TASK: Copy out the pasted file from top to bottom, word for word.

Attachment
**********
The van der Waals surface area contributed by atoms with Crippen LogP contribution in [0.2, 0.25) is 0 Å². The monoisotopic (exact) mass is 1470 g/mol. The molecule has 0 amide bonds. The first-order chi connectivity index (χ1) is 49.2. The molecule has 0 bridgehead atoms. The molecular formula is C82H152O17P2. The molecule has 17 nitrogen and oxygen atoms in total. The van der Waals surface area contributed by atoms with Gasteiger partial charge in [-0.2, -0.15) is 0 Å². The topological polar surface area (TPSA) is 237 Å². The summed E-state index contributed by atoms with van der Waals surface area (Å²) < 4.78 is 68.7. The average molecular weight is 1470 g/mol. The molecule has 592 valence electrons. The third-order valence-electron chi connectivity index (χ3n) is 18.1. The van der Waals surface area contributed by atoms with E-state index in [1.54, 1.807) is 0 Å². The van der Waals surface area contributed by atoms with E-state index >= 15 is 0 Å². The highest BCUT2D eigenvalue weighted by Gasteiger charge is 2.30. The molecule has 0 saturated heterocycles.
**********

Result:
The van der Waals surface area contributed by atoms with Crippen LogP contribution in [0.2, 0.25) is 0 Å². The monoisotopic (exact) mass is 1470 g/mol. The molecule has 0 amide bonds. The first-order chi connectivity index (χ1) is 49.2. The molecule has 0 bridgehead atoms. The molecular formula is C82H152O17P2. The molecule has 17 nitrogen and oxygen atoms in total. The van der Waals surface area contributed by atoms with Gasteiger partial charge in [-0.2, -0.15) is 0 Å². The topological polar surface area (TPSA) is 237 Å². The summed E-state index contributed by atoms with van der Waals surface area (Å²) < 4.78 is 68.7. The average molecular weight is 1470 g/mol. The molecule has 592 valence electrons. The third-order valence-electron chi connectivity index (χ3n) is 18.1. The van der Waals surface area contributed by atoms with E-state index in [1.54, 1.807) is 0 Å². The van der Waals surface area contributed by atoms with E-state index >= 15 is 0 Å². The highest BCUT2D eigenvalue weighted by Gasteiger charge is 2.30. The molecule has 0 saturated heterocycles.